PHOTO(S): © James Forte/National Geographic
Fri, May 27, 2022
This year the Ocean Health Index Global Fellows program has taken on three new Data Science and Communication Fellows. All three fellows have been picked from the new Masters of Environmental Data Science (MEDS) program, jointly taught through the Bren School of Environmental Science and Management and the National Center for Ecological Analysis and Synthesis (NCEAS).
In this blogpost, we ask the incoming fellows questions to better understand their motivations while getting to know them.
Where are you from?
Cullen: I grew up in the suburbs of Chicago and finished high school in Southwest Michigan. Following high school I moved to Arcata California for college and lived there for 7 years before finally moving to Santa Barbara for work.
Juliet: I’m from Southern California and grew up with both the Santa Monica mountains and Pacific ocean within reach. I moved around California and Hawaii as a biological technician and returned to Santa Barbara for school and work.
Peter: I was born and raised in Raleigh, North Carolina. My love for the mountains took me to Asheville, NC, located among the southern Appalachians, where I lived for almost 8 years before moving out to Santa Barbara.
What are some of your interests, personally and professionally?
Cullen: I am interested in most outdoor activities. I particularly enjoy mountain biking, cycling, and scuba diving. Professionally, I am interested in open science and using open science technologies and philosophies for making progress towards understanding our world, especially our oceans.
Juliet: I enjoy all things outdoors like hiking, surfing, snorkeling, and climbing. Observing animals and plants in the wild helps me brainstorm new ways to apply my programming skills and refreshes my brain. Professionally, I’m interested in spatial modeling and creating a sense of community in the programming world. Coding and asking questions can be intimidating, and I hope I can help break down psychological barriers for other early-career scientists by adopting OHI’s methods.
Peter: I’m generally fascinated by technology, the natural world, and particularly the confluence of the two. Professionally, I’m drawn to the idea of leveraging innovations to help conserve the environment and mitigate climate change—whether those innovations are machine learning techniques, advancements in remote sensing, carbon capture technologies… The list goes on. I’m also interested in pursuing these goals in an open and collaborative way—utilizing open data, open-source tools, and reproducible methods. Personally, I love to climb, play guitar, hang out with my cats, and learn about animals, technology, and the universe,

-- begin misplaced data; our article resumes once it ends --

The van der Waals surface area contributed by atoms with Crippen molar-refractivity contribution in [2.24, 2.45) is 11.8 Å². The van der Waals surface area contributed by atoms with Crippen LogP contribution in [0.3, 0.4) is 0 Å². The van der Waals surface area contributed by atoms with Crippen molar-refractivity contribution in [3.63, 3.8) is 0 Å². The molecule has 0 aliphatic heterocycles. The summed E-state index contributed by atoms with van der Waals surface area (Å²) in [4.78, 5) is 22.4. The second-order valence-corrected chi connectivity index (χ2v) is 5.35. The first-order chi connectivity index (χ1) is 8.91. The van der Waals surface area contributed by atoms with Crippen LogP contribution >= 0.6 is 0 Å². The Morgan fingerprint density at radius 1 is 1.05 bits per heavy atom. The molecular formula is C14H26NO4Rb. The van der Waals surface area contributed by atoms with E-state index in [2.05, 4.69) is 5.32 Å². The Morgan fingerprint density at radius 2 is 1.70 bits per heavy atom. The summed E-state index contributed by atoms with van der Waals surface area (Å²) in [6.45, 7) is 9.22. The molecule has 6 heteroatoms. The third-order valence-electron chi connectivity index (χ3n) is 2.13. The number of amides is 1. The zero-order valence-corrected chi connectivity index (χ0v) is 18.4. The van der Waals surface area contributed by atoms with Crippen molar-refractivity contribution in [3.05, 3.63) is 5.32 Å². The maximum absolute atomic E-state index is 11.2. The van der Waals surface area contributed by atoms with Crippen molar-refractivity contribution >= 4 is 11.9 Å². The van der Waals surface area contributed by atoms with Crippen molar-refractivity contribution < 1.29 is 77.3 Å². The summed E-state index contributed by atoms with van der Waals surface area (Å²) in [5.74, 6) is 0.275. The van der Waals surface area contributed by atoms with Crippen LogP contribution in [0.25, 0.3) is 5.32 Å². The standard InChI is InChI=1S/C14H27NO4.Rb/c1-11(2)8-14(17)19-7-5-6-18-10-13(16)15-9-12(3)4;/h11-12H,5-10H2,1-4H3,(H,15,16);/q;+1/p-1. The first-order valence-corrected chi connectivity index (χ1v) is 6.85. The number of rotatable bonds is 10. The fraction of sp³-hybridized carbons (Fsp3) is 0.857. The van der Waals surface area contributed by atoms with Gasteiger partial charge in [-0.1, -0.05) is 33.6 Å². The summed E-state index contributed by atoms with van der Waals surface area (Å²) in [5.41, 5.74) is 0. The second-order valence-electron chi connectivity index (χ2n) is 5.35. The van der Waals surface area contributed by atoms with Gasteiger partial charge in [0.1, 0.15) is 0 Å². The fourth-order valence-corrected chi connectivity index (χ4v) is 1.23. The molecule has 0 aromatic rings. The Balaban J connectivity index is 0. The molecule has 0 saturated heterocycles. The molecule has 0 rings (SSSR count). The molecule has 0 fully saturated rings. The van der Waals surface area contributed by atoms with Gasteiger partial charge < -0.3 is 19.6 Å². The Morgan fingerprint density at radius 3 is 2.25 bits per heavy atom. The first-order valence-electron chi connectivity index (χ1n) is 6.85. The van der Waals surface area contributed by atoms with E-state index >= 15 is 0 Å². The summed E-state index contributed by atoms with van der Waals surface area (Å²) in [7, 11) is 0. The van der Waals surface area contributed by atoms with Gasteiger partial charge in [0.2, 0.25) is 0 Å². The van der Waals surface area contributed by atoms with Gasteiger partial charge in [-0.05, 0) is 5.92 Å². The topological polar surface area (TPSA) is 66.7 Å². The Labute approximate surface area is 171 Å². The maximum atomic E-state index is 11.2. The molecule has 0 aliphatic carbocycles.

What drew you to the Ocean Health Index, and what are you excited to learn?
Cullen: I was first exposed to the Ocean Health Index through the Master of Environmental Data Science Program. My first introduction was largely around how OHI was able to restructure their work to be more open and reproducible. After looking into what the project was about I was amazed by the scope of the project and the magnitude of the ambition it took to initiate such an index. I am excited to learn more about their specific methods and to become integrated into their process while updating the 2022 scores.
Juliet: I’m drawn to the Ocean Health Index because of the emphasis on using a reproducible and scientific approach to find the balance between human livelihoods and marine ecosystem health. I think that OHI bridges the gap between the two huge struggles we will face with climate change (ecological degradation and humanitarian crisis) and that interdisciplinary approaches will be integral to finding sustainable solutions.
Peter: With an affinity for mountain environments and a background in terrestrial ecology, I’m a bit surprised to find myself as an OHI fellow—but living, for the first time in my life, a short walk from the beach has ignited in me a passion for the ocean. As part of the OHI, I’m thrilled to learn more about ocean ecosystems and how humans can sustainably benefit from their myriad resources.
What is something you have recently read or learned that you found interesting and want to recommend to others?
Cullen: I recently finished a book Abalone: The Remarkable History and Uncertain Future of California’s Iconic Shellfish by Ann Vileisis. It is a very interesting and comprehensive look at the role abalone have played in the ecology, history, and culture of the west coast. The author does an excellent job at putting this iconic species into context and I highly recommend this book even to those who do not know what abalone are.
Juliet: Through the book Into the Planet: My Life as a Cave Diver by Jill Heinerth, I recently learned about the sport of cave diving in the extensive underground systems of Mexico and Florida. I am amazed by the idea of swimming through a labyrinth of undocumented freshwater caves. It’s a good reminder that we can never understand everything about the world, but we can keep trying.
Peter: I’m currently listening to the audiobook Something Deeply Hidden written by Sean Carroll, and highly recommend reading or listening to it. The book is about quantum mechanics. I was initially apprehensive about approaching such a dense topic, but Carroll, a theoretical physicist at CalTech, masterfully conveys the subject in an accessible and captivating way. He has me convinced that the existence of many worlds is the most logical explanation of what we have observed and understand about quantum mechanics so far.